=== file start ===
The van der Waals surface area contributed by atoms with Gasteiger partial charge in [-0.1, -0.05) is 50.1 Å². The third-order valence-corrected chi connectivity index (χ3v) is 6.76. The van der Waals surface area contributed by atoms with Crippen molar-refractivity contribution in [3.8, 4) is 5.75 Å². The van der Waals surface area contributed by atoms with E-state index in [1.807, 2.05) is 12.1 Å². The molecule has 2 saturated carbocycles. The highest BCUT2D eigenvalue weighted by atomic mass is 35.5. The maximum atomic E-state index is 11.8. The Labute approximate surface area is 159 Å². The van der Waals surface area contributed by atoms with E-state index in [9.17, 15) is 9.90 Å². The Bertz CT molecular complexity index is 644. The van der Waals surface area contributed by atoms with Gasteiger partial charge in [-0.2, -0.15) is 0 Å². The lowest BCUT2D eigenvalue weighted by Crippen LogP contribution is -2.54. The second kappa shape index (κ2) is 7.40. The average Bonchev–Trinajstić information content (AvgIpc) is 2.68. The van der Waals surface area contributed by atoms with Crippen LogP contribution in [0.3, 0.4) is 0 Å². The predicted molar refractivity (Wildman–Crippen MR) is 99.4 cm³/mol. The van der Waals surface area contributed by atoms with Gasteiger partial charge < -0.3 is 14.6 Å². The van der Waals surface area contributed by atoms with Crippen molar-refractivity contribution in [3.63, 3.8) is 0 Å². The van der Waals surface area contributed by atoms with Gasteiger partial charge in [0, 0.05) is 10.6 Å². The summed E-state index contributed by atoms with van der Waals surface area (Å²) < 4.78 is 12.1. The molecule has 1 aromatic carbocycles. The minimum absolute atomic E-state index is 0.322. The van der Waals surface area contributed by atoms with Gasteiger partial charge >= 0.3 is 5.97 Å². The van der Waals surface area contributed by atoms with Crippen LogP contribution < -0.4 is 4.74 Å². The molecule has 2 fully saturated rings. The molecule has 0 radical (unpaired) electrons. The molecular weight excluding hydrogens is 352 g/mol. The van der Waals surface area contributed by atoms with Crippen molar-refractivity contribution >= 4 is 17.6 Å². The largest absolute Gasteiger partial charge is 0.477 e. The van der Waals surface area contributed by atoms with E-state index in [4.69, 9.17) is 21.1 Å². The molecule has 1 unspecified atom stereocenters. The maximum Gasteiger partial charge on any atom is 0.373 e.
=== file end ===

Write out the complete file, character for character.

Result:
The van der Waals surface area contributed by atoms with Gasteiger partial charge in [-0.1, -0.05) is 50.1 Å². The third-order valence-corrected chi connectivity index (χ3v) is 6.76. The van der Waals surface area contributed by atoms with Crippen molar-refractivity contribution in [3.8, 4) is 5.75 Å². The van der Waals surface area contributed by atoms with E-state index in [1.807, 2.05) is 12.1 Å². The molecule has 2 saturated carbocycles. The highest BCUT2D eigenvalue weighted by atomic mass is 35.5. The maximum atomic E-state index is 11.8. The Labute approximate surface area is 159 Å². The van der Waals surface area contributed by atoms with E-state index in [9.17, 15) is 9.90 Å². The Bertz CT molecular complexity index is 644. The van der Waals surface area contributed by atoms with Gasteiger partial charge in [-0.2, -0.15) is 0 Å². The lowest BCUT2D eigenvalue weighted by Crippen LogP contribution is -2.54. The second kappa shape index (κ2) is 7.40. The average Bonchev–Trinajstić information content (AvgIpc) is 2.68. The van der Waals surface area contributed by atoms with Crippen LogP contribution in [0.3, 0.4) is 0 Å². The predicted molar refractivity (Wildman–Crippen MR) is 99.4 cm³/mol. The van der Waals surface area contributed by atoms with Gasteiger partial charge < -0.3 is 14.6 Å². The van der Waals surface area contributed by atoms with Crippen molar-refractivity contribution in [3.63, 3.8) is 0 Å². The van der Waals surface area contributed by atoms with Gasteiger partial charge in [0, 0.05) is 10.6 Å². The summed E-state index contributed by atoms with van der Waals surface area (Å²) < 4.78 is 12.1. The molecule has 1 aromatic carbocycles. The minimum absolute atomic E-state index is 0.322. The van der Waals surface area contributed by atoms with Gasteiger partial charge >= 0.3 is 5.97 Å². The van der Waals surface area contributed by atoms with Crippen LogP contribution < -0.4 is 4.74 Å². The molecule has 2 fully saturated rings. The molecule has 0 radical (unpaired) electrons. The molecular weight excluding hydrogens is 352 g/mol. The van der Waals surface area contributed by atoms with Crippen molar-refractivity contribution >= 4 is 17.6 Å². The largest absolute Gasteiger partial charge is 0.477 e. The van der Waals surface area contributed by atoms with E-state index in [4.69, 9.17) is 21.1 Å². The molecule has 1 unspecified atom stereocenters. The maximum Gasteiger partial charge on any atom is 0.373 e.